Friday, February 16, 2018
Politicians, primarily but not exclusively Republicans, are turning their idolatrous worship of the Second Amendment into a suicide pact. If the United States had been under assault from Muslim terrorists, they would have acted long ago. But apparently homegrown mass murderers are of scant concern even though they kill far more people than terrorists do.
There is a long litany of gun-control measures that enjoy majority support from the public. They include banning the sale of assault-style weapons and high-capacity magazines, prohibiting modifications such as bump stocks that allow faster rates of fire, instituting universal background checks for gun and ammunition buyers, barring gun sales to all violent criminals and those deemed dangerous by mental-health professionals, creating a centralized record of gun purchases, and requiring all gun owners to be licensed just as all drivers are.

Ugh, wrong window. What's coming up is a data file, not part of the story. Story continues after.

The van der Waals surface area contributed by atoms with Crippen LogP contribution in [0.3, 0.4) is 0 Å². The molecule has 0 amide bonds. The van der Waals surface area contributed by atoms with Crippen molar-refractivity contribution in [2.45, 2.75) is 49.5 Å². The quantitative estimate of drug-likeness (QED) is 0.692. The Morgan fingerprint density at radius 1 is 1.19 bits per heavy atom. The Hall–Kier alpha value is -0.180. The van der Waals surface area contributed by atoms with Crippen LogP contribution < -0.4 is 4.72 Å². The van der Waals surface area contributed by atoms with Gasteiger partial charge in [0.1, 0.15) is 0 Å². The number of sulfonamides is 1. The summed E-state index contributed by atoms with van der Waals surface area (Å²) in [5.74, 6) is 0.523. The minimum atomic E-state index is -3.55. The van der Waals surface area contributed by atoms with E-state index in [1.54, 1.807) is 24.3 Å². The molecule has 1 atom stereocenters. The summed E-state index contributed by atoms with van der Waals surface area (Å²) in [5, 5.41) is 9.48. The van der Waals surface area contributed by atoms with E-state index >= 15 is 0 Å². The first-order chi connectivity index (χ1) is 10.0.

Ideally we would also rethink the Second Amendment in an age where firearms are far more lethal than in the 18th century and where we no longer require minutemen to protect our liberties from the redcoats. But it's not necessary to repeal the Second Amendment. The courts have consistently upheld gun regulations in the past, including a federal assault-weapon ban that was in effect from 1994 to 2004 and a Maryland ban that went into effect in 2013.
Yet instead of instituting such common-sense safeguards, Congress is moving in the opposite direction. Early in 2017, Congress passed and President Trump signed a bill that revoked an Obama-era regulation that would have made it harder for mentally ill people to buy guns. Toward the end of the year, the House passed legislation that would force every state to honor concealed-carry permits -- meaning that a resident of Oklahoma could pack heat in the District of Columbia or New York City.
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